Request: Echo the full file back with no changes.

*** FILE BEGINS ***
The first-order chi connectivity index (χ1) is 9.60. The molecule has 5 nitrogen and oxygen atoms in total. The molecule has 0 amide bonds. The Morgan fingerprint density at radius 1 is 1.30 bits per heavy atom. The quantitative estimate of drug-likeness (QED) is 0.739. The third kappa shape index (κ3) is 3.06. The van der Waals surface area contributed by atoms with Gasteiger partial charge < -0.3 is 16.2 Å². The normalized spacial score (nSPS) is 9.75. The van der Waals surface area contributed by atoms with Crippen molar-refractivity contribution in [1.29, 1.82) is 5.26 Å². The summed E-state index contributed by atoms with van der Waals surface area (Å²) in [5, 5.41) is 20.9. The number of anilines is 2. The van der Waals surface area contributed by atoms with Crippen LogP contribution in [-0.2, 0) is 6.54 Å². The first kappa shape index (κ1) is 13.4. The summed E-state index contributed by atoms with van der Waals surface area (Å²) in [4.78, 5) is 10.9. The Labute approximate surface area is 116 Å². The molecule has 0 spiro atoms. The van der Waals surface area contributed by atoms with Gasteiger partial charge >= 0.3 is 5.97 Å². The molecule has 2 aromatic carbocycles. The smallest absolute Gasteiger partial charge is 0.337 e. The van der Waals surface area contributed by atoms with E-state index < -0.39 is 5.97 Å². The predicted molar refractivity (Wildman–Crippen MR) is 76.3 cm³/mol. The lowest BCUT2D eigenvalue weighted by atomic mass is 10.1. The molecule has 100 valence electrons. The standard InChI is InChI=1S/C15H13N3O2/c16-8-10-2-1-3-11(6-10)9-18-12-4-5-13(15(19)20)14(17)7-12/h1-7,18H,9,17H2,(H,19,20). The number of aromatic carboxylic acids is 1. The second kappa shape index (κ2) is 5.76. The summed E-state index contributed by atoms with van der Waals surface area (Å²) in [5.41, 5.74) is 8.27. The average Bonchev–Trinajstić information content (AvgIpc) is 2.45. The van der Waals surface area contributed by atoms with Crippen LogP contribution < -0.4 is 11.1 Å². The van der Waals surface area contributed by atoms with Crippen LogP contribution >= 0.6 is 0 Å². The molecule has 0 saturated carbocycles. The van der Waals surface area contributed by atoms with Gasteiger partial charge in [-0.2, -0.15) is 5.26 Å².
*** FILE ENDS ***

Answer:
The first-order chi connectivity index (χ1) is 9.60. The molecule has 5 nitrogen and oxygen atoms in total. The molecule has 0 amide bonds. The Morgan fingerprint density at radius 1 is 1.30 bits per heavy atom. The quantitative estimate of drug-likeness (QED) is 0.739. The third kappa shape index (κ3) is 3.06. The van der Waals surface area contributed by atoms with Gasteiger partial charge < -0.3 is 16.2 Å². The normalized spacial score (nSPS) is 9.75. The van der Waals surface area contributed by atoms with Crippen molar-refractivity contribution in [1.29, 1.82) is 5.26 Å². The summed E-state index contributed by atoms with van der Waals surface area (Å²) in [5, 5.41) is 20.9. The number of anilines is 2. The van der Waals surface area contributed by atoms with Crippen LogP contribution in [-0.2, 0) is 6.54 Å². The first kappa shape index (κ1) is 13.4. The summed E-state index contributed by atoms with van der Waals surface area (Å²) in [4.78, 5) is 10.9. The Labute approximate surface area is 116 Å². The molecule has 0 spiro atoms. The van der Waals surface area contributed by atoms with Gasteiger partial charge >= 0.3 is 5.97 Å². The molecule has 2 aromatic carbocycles. The smallest absolute Gasteiger partial charge is 0.337 e. The van der Waals surface area contributed by atoms with E-state index < -0.39 is 5.97 Å². The predicted molar refractivity (Wildman–Crippen MR) is 76.3 cm³/mol. The lowest BCUT2D eigenvalue weighted by atomic mass is 10.1. The molecule has 100 valence electrons. The standard InChI is InChI=1S/C15H13N3O2/c16-8-10-2-1-3-11(6-10)9-18-12-4-5-13(15(19)20)14(17)7-12/h1-7,18H,9,17H2,(H,19,20). The number of aromatic carboxylic acids is 1. The second kappa shape index (κ2) is 5.76. The summed E-state index contributed by atoms with van der Waals surface area (Å²) in [5.41, 5.74) is 8.27. The average Bonchev–Trinajstić information content (AvgIpc) is 2.45. The van der Waals surface area contributed by atoms with Crippen LogP contribution < -0.4 is 11.1 Å². The van der Waals surface area contributed by atoms with Crippen LogP contribution >= 0.6 is 0 Å². The molecule has 0 saturated carbocycles. The van der Waals surface area contributed by atoms with Gasteiger partial charge in [-0.2, -0.15) is 5.26 Å².